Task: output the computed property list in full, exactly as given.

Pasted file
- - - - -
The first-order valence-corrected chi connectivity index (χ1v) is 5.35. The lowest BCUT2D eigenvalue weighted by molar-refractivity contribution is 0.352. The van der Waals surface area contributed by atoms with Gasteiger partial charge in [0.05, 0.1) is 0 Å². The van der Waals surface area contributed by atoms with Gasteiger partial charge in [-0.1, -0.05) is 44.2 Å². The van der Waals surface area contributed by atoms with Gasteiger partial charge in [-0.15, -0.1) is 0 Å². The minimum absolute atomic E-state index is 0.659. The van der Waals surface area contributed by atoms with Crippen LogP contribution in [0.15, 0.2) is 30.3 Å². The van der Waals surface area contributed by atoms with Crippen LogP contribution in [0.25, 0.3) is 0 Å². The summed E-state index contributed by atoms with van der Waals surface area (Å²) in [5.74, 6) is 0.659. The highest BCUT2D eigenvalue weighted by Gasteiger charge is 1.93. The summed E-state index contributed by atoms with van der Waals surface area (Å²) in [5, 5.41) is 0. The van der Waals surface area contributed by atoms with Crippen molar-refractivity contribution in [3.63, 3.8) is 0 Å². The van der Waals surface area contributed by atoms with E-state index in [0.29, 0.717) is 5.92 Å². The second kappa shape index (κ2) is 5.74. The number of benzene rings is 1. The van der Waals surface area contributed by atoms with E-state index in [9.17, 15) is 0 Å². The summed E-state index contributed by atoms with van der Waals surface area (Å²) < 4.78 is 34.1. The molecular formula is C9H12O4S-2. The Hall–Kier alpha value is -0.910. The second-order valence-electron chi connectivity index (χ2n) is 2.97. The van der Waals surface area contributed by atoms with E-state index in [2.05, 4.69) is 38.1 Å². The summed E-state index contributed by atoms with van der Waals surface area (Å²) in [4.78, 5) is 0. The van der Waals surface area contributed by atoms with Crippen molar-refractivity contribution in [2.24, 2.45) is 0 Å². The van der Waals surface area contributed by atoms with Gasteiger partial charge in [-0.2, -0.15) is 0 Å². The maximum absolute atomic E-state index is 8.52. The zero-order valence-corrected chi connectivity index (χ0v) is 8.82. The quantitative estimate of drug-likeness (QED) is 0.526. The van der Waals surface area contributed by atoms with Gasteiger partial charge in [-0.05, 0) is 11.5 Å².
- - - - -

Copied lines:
The first-order valence-corrected chi connectivity index (χ1v) is 5.35. The lowest BCUT2D eigenvalue weighted by molar-refractivity contribution is 0.352. The van der Waals surface area contributed by atoms with Gasteiger partial charge in [0.05, 0.1) is 0 Å². The van der Waals surface area contributed by atoms with Gasteiger partial charge in [-0.1, -0.05) is 44.2 Å². The van der Waals surface area contributed by atoms with Gasteiger partial charge in [-0.15, -0.1) is 0 Å². The minimum absolute atomic E-state index is 0.659. The van der Waals surface area contributed by atoms with Crippen LogP contribution in [0.15, 0.2) is 30.3 Å². The van der Waals surface area contributed by atoms with Crippen LogP contribution in [0.25, 0.3) is 0 Å². The summed E-state index contributed by atoms with van der Waals surface area (Å²) in [5.74, 6) is 0.659. The highest BCUT2D eigenvalue weighted by Gasteiger charge is 1.93. The summed E-state index contributed by atoms with van der Waals surface area (Å²) in [5, 5.41) is 0. The van der Waals surface area contributed by atoms with Crippen molar-refractivity contribution in [3.63, 3.8) is 0 Å². The van der Waals surface area contributed by atoms with E-state index in [0.29, 0.717) is 5.92 Å². The second kappa shape index (κ2) is 5.74. The number of benzene rings is 1. The van der Waals surface area contributed by atoms with E-state index in [9.17, 15) is 0 Å². The summed E-state index contributed by atoms with van der Waals surface area (Å²) < 4.78 is 34.1. The molecular formula is C9H12O4S-2. The Hall–Kier alpha value is -0.910. The second-order valence-electron chi connectivity index (χ2n) is 2.97. The van der Waals surface area contributed by atoms with E-state index in [2.05, 4.69) is 38.1 Å². The summed E-state index contributed by atoms with van der Waals surface area (Å²) in [4.78, 5) is 0. The van der Waals surface area contributed by atoms with Crippen molar-refractivity contribution in [2.24, 2.45) is 0 Å². The van der Waals surface area contributed by atoms with Gasteiger partial charge in [-0.2, -0.15) is 0 Å². The maximum absolute atomic E-state index is 8.52. The zero-order valence-corrected chi connectivity index (χ0v) is 8.82. The quantitative estimate of drug-likeness (QED) is 0.526. The van der Waals surface area contributed by atoms with Gasteiger partial charge in [-0.05, 0) is 11.5 Å².